Date: May 22, 2015 (± a few weeks)
Time: 10:00 pm (2 hours after sunset)
Place: the southeastern sky
The ringed planet Saturn reaches opposition on May 22, but will provide a spectacular show for several weeks before and after that date. Saturn is now near its closest approach to Earth, so it appears larger and brighter than usual. Saturn’s disc subtends 18.5″ (arc-seconds) and the rings subtend 42″. The graphic shows what opposition means — both planets are on the same side of the Sun in their orbits, and as close as they can get. Note: The diagram is not to scale (NTS).
You shouldn’t have any trouble finding Saturn. It will be the brightest object in the southeastern sky 2 hours after sunset. Look for it in the prominent constellation Scorpius, near elevation 27°, azimuth 140°, just above the red giant star Antares (the “heart” of the scorpion). Antares will be glowing at magnitude +1.0, but Saturn currently outshines it with a magnitude of +0.8. If you still need a chart to help you find it, just click on the thumbnail below.
Saturn’s magnificent ring system is now near its maximum tilt of 27°. This happens every 15 years, but not necessarily at opposition. On May 22 the tilt will be 24°. Because the rings reflect sunlight (as does the planet) Saturn will appear brighter than usual. When the rings are edge-on, as they were in 2009, you can barely see them and Saturn’s overall brightness will be less than usual.
If you use binoculars, I highly recommend using a tripod to steady your view. If you use a telescope, a magnification of 150-200X should work well. Saturn will cross the sky at a relatively low elevation this year, so Earth’s atmosphere will cause some blurring. At culmination (its highest point in the sky, when it’s due south around midnight) Saturn will have an elevation of only 38° above the horizon.
Here’s some of the details you should look for. The first thumbnail shows how Saturn appears to the Hubble Space Telescope (HST), and the features to look for are labeled. The second thumbnail shows what you’d see in an average amateur telescope. But if you’re using binoculars it’ll look 10-20 times smaller depending on the binocular’s magnification. Most common binocular models range from 8X to 20X.
There’s one more thing to look for, either in binoculars or a telescope. Saturn has some 62 (at last count) moons orbiting it. The brightest 4 or 5 should be easy to spot, especially through a telescope. With binoculars, you’ll definitely see Titan and maybe Rhea. In order of brightness, those moons are: Titan, Rhea, Tethys, Dione, and Enceladus. They change positions continuously, but click on the thumbnail below to see their positions relative to the planet on May 22.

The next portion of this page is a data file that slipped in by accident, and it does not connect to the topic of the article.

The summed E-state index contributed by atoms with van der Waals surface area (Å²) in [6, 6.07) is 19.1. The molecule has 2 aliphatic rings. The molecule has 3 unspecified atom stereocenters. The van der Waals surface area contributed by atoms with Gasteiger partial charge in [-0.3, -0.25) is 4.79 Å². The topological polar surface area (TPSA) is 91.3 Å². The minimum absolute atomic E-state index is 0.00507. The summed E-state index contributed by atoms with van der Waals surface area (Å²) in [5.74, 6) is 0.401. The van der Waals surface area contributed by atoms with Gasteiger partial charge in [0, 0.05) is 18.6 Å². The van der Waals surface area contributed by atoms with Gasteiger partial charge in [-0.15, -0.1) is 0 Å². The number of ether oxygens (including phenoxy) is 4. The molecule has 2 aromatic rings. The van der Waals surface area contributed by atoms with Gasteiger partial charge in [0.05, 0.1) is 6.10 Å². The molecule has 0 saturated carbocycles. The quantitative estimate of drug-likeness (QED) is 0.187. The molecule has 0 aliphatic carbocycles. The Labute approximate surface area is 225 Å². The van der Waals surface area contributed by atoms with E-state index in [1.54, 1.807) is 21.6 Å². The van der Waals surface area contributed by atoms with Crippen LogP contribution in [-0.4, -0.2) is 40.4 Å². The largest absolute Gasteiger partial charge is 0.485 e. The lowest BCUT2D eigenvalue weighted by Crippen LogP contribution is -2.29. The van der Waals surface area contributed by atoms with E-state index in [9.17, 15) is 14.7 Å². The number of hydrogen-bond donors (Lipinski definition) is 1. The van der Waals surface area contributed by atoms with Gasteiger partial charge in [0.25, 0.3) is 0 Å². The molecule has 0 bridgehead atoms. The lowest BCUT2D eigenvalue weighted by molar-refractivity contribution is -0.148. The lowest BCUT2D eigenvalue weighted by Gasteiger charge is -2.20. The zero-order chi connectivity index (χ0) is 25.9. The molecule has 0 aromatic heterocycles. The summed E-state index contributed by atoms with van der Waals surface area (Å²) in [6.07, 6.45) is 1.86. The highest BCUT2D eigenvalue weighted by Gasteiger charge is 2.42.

That image was simulated in Cartes du Ciel. It shows the brightest 13 moons. Except for the brightest 5, all the moons appear as single pixels. I’ve seen the brightest 4 using my 5″ Takahashi refractor, but the others have eluded me. If you don’t have Cartes du Ciel (and you should, since it’s free), there’s online tools that will tell you where the moons are on any given date. Here’s one I like that shows only the brightest 5 moons: http://www.wwu.edu/skywise/saturn.html.
You might wonder how to tell if a specific point of light is really one of the moons, or just a star that happens to be in the same field of view. Only the most powerful telescopes will show the moons as more than a “point.” And the moons’ motion around the planet is too slow to be much of a clue. The only way to be sure is to check again the following night.
Saturn itself moves with respect to the stars. It makes one 360° orbit in 29.45 years. That works out to an average speed of 0.033°/day — several times its apparent diameter. But since we’re observing Saturn from the moving Earth, its apparent speed will vary. Near opposition its motion becomes highly irregular. As with all the outer planets, this is when it executes the complex dance called retrograde motion.
Of course, wherever Saturn goes, its moons will follow it across the sky. Any stars that happen to be in the field of view will be left behind. However, the moons continuously change position with respect to the planet. So it really requires multiple observations for a positive ID on moons. That was exactly the process used by Galileo in 1610, when he discovered the four largest moons of Jupiter.
Next Week in Sky Lights ⇒ Circular Rainbows